FL A S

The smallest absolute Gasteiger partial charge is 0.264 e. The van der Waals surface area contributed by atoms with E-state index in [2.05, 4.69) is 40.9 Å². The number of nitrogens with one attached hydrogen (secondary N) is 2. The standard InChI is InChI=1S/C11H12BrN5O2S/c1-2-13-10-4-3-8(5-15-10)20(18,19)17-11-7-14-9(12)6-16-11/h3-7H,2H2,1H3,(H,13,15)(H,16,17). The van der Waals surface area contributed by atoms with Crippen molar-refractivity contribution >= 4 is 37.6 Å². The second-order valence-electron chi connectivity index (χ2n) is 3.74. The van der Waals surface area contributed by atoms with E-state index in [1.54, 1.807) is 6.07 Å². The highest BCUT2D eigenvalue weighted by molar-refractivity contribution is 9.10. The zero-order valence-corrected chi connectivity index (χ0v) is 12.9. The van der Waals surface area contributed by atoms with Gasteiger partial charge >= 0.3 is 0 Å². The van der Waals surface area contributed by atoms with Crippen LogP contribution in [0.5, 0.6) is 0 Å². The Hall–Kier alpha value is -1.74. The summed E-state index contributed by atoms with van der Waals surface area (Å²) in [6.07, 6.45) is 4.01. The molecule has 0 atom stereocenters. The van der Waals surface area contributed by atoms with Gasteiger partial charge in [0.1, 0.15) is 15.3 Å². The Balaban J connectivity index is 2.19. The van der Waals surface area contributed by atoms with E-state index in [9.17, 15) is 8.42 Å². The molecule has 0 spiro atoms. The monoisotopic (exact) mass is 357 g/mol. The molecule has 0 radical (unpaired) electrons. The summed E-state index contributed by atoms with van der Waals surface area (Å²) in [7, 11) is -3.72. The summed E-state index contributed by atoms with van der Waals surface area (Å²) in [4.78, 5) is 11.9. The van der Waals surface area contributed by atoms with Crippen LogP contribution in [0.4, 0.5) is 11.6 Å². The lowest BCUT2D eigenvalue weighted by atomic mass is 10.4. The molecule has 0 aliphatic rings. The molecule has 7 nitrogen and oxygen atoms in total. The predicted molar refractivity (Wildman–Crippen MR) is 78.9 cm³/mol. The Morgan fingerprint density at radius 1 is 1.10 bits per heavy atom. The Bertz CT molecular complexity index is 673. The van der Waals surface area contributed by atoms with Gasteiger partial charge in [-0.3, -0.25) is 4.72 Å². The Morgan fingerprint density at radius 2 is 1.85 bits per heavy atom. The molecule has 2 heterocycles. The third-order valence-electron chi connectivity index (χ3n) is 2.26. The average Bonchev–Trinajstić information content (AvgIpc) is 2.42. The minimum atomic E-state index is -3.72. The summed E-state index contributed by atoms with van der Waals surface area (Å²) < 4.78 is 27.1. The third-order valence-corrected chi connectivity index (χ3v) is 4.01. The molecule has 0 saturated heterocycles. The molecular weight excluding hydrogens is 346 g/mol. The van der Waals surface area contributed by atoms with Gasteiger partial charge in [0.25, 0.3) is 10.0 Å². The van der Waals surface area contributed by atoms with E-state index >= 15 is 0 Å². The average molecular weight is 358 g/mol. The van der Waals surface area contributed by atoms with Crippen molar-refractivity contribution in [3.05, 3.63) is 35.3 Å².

YON L N I S IT WA It was in Lyon, in the unusually hot spring following the February floods of 1968 that the philosopher Gilles Deleuze, while finishing off the final chapters of his Difference & Repetition, decided, with a number of close friends and one or two ‘exceptional’ students, to enjoy a picnic at a favourite spot near the confluence of the Saône and the Rhône rivers. Deleuze, who had apparently been reading Montaigne’s Essays earlier that day, was interested in a line from Étienne de La Boétie, Montaigne’s closest friend: Thus we see a stream flows Thoughtlessly, One simple sequence never ending One ripple follows On the other, descending The quote had reminded Deleuze of the thesis he was working on, in which he wrote about making and remaking, along a moving horizon, his concepts; these always appeared from a decentred centre, always from a displaced, fugitive periphery that endlessly repeated and just as endlessly, differed, like the quote from David Hume he had written at the back of his diary of that year: Thus as the nature of a river consists in the motion and change of parts; though in less than four and twenty hours these be totally altered; this hinders not the river from continuing the same during several ages. At some point after one or two bottles of a local Aligoté, it seems Deleuze decided he would swim right out to the deepest part, where the rivers flowed each into the other and the tones of each river and the different sediment and colours of earth mixed and split the colour of the river into two distinct streams, one muddy brown, the other more crystalline and blue. He stripped, put on his red swimming trunks and stepped into the water, which must have been shockingly cold in February. Deleuze swam hard against the heavy current and when he reached what he thought was the middle of the river, he dived down to see whether a true line existed beneath the surface, a threshold differentiating the separate parts. Diving down only a couple of metres, Deleuze looked back up over his shoulder towards the light and noticed the sun’s rays penetrating deep into the water. For a second it did, indeed, appear as though each river had its own apparent texture, density and physical existence. Apparently, at that moment Deleuze’s body became snared in a broken fence, which must have washed down with the recent floods. The tangled wood and wire pulled him along helplessly in the current. With a desperate struggle he managed to free himself from the wire and push for the surface, but a moment later he appeared to lose consciousness. Deleuze awoke some time later after having been pulled from the water and dragged to the bank by two students who had seen him float to the surface, unconscious. Stephanie Sanpleur and Alain Durourd, both Deleuze’s students. After vomiting water for several minutes, Deleuze, who refused any medical treatment, was driven home by a colleague in silence.